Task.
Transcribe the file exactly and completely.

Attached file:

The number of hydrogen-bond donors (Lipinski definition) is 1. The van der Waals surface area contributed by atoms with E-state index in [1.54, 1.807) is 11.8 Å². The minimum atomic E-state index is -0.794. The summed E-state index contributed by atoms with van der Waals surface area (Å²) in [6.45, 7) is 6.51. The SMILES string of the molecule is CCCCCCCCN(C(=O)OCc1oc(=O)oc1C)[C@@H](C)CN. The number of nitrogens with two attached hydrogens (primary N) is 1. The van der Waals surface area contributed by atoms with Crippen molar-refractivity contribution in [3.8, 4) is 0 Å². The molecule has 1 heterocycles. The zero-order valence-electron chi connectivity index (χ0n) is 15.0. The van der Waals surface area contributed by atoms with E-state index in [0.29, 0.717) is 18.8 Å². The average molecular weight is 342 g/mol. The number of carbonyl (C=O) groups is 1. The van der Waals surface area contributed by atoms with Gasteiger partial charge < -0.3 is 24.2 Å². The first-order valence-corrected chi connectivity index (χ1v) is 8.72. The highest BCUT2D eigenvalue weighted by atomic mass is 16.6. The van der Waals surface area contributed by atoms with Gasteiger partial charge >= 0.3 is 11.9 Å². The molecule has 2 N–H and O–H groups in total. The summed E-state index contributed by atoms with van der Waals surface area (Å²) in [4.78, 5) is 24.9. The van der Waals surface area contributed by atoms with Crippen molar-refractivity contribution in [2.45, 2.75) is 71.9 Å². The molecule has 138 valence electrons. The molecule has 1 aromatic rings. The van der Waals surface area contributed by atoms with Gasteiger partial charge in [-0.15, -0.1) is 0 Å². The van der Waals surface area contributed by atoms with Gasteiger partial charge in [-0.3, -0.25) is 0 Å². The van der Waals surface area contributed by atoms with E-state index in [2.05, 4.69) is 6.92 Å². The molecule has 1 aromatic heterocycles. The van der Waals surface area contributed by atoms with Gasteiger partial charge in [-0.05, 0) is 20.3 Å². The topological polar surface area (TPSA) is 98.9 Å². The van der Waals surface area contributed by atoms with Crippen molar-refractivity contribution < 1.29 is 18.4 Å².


The number of hydrogen-bond donors (Lipinski definition) is 1. The van der Waals surface area contributed by atoms with E-state index in [1.54, 1.807) is 11.8 Å². The minimum atomic E-state index is -0.794. The summed E-state index contributed by atoms with van der Waals surface area (Å²) in [6.45, 7) is 6.51. The SMILES string of the molecule is CCCCCCCCN(C(=O)OCc1oc(=O)oc1C)[C@@H](C)CN. The number of nitrogens with two attached hydrogens (primary N) is 1. The van der Waals surface area contributed by atoms with Crippen molar-refractivity contribution in [3.8, 4) is 0 Å². The molecule has 1 heterocycles. The zero-order valence-electron chi connectivity index (χ0n) is 15.0. The van der Waals surface area contributed by atoms with E-state index in [0.29, 0.717) is 18.8 Å². The average molecular weight is 342 g/mol. The number of carbonyl (C=O) groups is 1. The van der Waals surface area contributed by atoms with Gasteiger partial charge < -0.3 is 24.2 Å². The first-order valence-corrected chi connectivity index (χ1v) is 8.72. The highest BCUT2D eigenvalue weighted by atomic mass is 16.6. The van der Waals surface area contributed by atoms with Gasteiger partial charge >= 0.3 is 11.9 Å². The molecule has 2 N–H and O–H groups in total. The summed E-state index contributed by atoms with van der Waals surface area (Å²) in [4.78, 5) is 24.9. The van der Waals surface area contributed by atoms with Crippen molar-refractivity contribution in [2.45, 2.75) is 71.9 Å². The molecule has 138 valence electrons. The molecule has 1 aromatic rings. The van der Waals surface area contributed by atoms with Gasteiger partial charge in [-0.15, -0.1) is 0 Å². The van der Waals surface area contributed by atoms with Gasteiger partial charge in [-0.3, -0.25) is 0 Å². The van der Waals surface area contributed by atoms with E-state index in [2.05, 4.69) is 6.92 Å². The molecule has 1 aromatic heterocycles. The van der Waals surface area contributed by atoms with Gasteiger partial charge in [-0.05, 0) is 20.3 Å². The topological polar surface area (TPSA) is 98.9 Å². The van der Waals surface area contributed by atoms with Crippen molar-refractivity contribution < 1.29 is 18.4 Å².